The Paris Court of Appeal has embarked on a similar process, although not specific to competition law, by proposing practical guides which are considered as soft law. There were 12 in 2017. The 2021 edition has 27. These guides were drafted by a working group composed of judges, in-house counsel, economists, accountants and lawyers and is chaired by Professor Chagny. It was created under the instruction of the first presiding judge of the Paris Court of Appeal.

These guides are divided into three categories: (i) general principles, (ii) specific examples and (iii) expert proceedings and include the following sheets:

  • How to compensate for economic loss resulting from a loss of opportunity (Sheet No 4);
  • How to compensate for loss linked to the passage of time (Sheet No 7); and
  • How to manage confidentiality and respect business secrecy (Sheet No 9).

Two guides specifically target antitrust litigation:

  • How to bring action for damages caused by an anti-competitive practice (Sheet No 10a.); and
  • How to compensate for damages caused by an anti-competitive practice? (Sheet No 10b.).

While these guides serve an educational purpose, they will most likely be a reference in upcoming litigation and should be a go-to source of information for any plaintiff or defendant in antitrust litigation.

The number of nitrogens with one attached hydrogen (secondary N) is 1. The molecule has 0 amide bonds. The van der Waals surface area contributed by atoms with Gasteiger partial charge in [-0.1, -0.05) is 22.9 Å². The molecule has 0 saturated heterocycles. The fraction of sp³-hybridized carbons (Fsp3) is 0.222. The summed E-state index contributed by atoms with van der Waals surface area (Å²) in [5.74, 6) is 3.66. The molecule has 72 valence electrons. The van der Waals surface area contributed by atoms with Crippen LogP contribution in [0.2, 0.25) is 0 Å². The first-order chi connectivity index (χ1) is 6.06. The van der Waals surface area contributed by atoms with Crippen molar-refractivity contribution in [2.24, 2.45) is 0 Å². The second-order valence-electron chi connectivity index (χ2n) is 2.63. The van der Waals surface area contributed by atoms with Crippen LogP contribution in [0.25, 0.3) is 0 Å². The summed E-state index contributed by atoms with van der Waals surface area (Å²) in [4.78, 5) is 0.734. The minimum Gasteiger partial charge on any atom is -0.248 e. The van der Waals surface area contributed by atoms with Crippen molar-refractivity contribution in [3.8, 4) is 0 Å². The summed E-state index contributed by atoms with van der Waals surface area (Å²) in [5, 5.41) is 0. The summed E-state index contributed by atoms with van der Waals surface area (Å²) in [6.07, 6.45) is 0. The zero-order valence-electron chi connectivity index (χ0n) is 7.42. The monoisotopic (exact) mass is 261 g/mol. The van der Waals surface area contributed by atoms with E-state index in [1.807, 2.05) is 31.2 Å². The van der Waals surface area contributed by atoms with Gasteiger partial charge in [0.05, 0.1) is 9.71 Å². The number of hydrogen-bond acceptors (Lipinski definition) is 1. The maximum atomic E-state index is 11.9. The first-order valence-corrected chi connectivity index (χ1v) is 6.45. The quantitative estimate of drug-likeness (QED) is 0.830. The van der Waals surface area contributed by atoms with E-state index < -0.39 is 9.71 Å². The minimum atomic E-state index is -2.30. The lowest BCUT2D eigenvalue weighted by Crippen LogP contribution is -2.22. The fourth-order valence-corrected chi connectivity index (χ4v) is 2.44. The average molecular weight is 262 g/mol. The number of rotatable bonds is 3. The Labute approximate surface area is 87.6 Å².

Building a Strong Case: Access to Documents

The most obvious trend in the field of antitrust litigation is to ensure the attractiveness of private enforcement for potential victims of anti-competitive practices. Hence, current and future litigation will most likely look at the balance between this goal and the core foundations of civil liability: the need to provide evidence of a loss and of a causal link.

Information asymmetry has been targeted as one of the main barriers preventing victims of anti-competitive practices from bringing standalone or follow-on claims. This was underlined in the Commission's 2005 Green Paper (COM (2005) 672 final, 19 December 2005) and in its 2008 White Paper (COM (2008) 165 final, 2 April 2008). It was also addressed by the Commission in the Antitrust Damages Directive, which provides for an EU-type disclosure. While the Commission called for a "minimum level of disclosure inter partes", it emphasised the need "to avoid the negative effects of overly broad and burdensome disclosure obligations, including the risk of abuses" (2008 White Paper).